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Retailers feel 'gouged' by credit card companies

IDNUMBER 200901090056
PUBLICATION: New Brunswick Telegraph-Journal
DATE: 2009.01.09
SECTION: News;News
BYLINE: Rob Linke Telegraph-Journal
COPYRIGHT: © 2009 Telegraph-Journal (New Brunswick)

Retailers feel 'gouged' by credit card companies

When the Retail Association of Canada decided it was time to take the gloves off against the credit-card industry over high fees, it adopted a feisty attitude.

It assembled a group of the like-minded.

Interest groups - such as the Tourism Industry Association of Canada - representing 120,000 Canadian businesses signed up.

And they called their group the StopStickingItToUs Coalition.

Canada's retailers, tourism operators, restaurateurs and others have long groused about the charges they have to pay so their customers can pay with credit cards.

Then in the past year, changes introduced by the country's credit-card giants - Visa and Mastercard - provoked the fresh backlash that became the coalition.

Retailers' chief complaint is easily summarized and has politicians taking notice.

"They feel they are being gouged," said Peter Woolford, a vice-president of policy with the Retail Council.

Senator Pierrette Ringuette, a Liberal from Edmundston, hopes to persuade the Senate banking, trade and commerce committee to examine practices in the credit-card industry.

She plans to table a motion to that end, likely later this month.

"We think it would be a very helpful first step," said Woolford.

NDP leader Jack Layton also raised the issue in the fall campaign, while Alberta's premier referred to it in his letter pitching ideas to Finance Minister Jim Flaherty in advance of the Jan. 27 federal budget.

Two changes triggered much of the current concern.

Last spring, the rates that retailers pay to have each credit-card transaction processed were restructured for the first time in decades.

High-volume grocery chains and gas stations got a break; many sellers of general merchandise ended up paying more but getting nothing extra in return.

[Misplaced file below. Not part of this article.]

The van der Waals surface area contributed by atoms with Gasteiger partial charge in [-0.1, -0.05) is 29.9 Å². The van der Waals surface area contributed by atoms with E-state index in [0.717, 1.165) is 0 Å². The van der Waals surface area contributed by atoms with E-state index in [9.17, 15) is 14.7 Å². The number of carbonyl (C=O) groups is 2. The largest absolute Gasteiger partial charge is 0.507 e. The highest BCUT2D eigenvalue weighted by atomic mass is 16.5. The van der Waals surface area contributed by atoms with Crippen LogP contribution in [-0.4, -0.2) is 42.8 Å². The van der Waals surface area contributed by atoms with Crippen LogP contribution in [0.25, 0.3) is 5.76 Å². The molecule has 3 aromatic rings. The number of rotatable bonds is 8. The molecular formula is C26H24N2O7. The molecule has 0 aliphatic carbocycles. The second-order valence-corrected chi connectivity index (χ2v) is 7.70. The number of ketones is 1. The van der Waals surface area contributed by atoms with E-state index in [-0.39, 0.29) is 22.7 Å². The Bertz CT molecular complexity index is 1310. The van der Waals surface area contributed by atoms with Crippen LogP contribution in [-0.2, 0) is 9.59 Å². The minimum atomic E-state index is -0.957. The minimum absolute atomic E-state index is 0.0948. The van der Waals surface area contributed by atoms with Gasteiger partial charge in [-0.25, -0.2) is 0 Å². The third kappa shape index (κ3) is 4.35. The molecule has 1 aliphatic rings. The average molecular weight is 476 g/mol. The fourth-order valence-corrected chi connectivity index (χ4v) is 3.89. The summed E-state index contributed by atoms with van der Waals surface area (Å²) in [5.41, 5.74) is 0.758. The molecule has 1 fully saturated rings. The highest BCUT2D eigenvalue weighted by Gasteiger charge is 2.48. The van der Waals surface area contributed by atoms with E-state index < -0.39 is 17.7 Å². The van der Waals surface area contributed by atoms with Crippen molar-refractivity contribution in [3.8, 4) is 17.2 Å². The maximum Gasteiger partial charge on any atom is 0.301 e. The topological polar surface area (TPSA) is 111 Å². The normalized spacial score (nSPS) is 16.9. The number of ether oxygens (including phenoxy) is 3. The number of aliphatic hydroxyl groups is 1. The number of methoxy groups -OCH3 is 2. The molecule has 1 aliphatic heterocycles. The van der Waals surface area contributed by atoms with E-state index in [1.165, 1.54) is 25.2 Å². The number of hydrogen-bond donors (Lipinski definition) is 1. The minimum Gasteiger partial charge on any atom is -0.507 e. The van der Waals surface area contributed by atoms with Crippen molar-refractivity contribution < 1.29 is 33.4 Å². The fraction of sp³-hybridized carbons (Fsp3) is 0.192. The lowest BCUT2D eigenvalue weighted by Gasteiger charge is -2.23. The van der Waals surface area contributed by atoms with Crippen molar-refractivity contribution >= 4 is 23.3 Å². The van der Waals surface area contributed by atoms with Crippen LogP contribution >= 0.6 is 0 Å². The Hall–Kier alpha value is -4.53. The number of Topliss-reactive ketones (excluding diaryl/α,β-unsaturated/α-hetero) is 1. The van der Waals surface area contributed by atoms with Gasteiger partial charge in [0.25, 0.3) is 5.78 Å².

The credit-card companies wanted to build market share in groceries and gas, where customers had been paying mostly with debit cards, said Woolford.

But asking others to pay more smarted ,despite reassurances the restructuring wasn't leading to a higher effective rate.

"It isn't revenue-neutral to me if I have a hardware store and the rates have gone up for me and I'm getting nothing in return," said Woolford.

And about six months ago, the credit-card companies began aggressively marketing a new product - an exclusive premium card for high-earning, high- spending customers.

Cardholders benefit because of the enticing benefits and cachet that go with the cards.

The credit-card companies benefit because of higher revenue.

The catch for merchants was that they're providing much of that revenue by being forced to pay a somewhat higher processing fee - with nothing in return, said Woolford.

He said retailers were initially assured only a small portion of sales would be to holders of premium cards "but most of our members have found they now account for over 20 per cent of all transactions and the volume leapt in just two to three months.

"That was an enormous increase in their costs and completely unjustified.

"To the retailer, it was the same customer with the same income buying the same product as before - but now all of a sudden it cost the retailer more."

Together, the changes fuelled a long-standing frustration - be it oversimplified or not. Many retailers see themselves as the little guys without much clout when dealing with sophisticated multinational firms with revenues in the billions and a virtual lock on the market. Combined, Visa and Mastercard account for 80 per cent of the credit cards issued in Canada.

Despite that dominance, the Canadian Bankers Association and the credit card industry contend that there is enough competition among card issuers to provide consumers with plenty of choice.

Retailers can also negotiate their fee structure with the firm they choose to process transactions.

But Woolford said that, like nearly two dozen other countries that have begun to initiate reviews or take action on credit-card rates and practices, it's time for Canada to do so.

"We think the ultimate outcome should be considerably more transparency in the setting of rates - and we believe that market conditions would justify a much lower rate than we're paying today."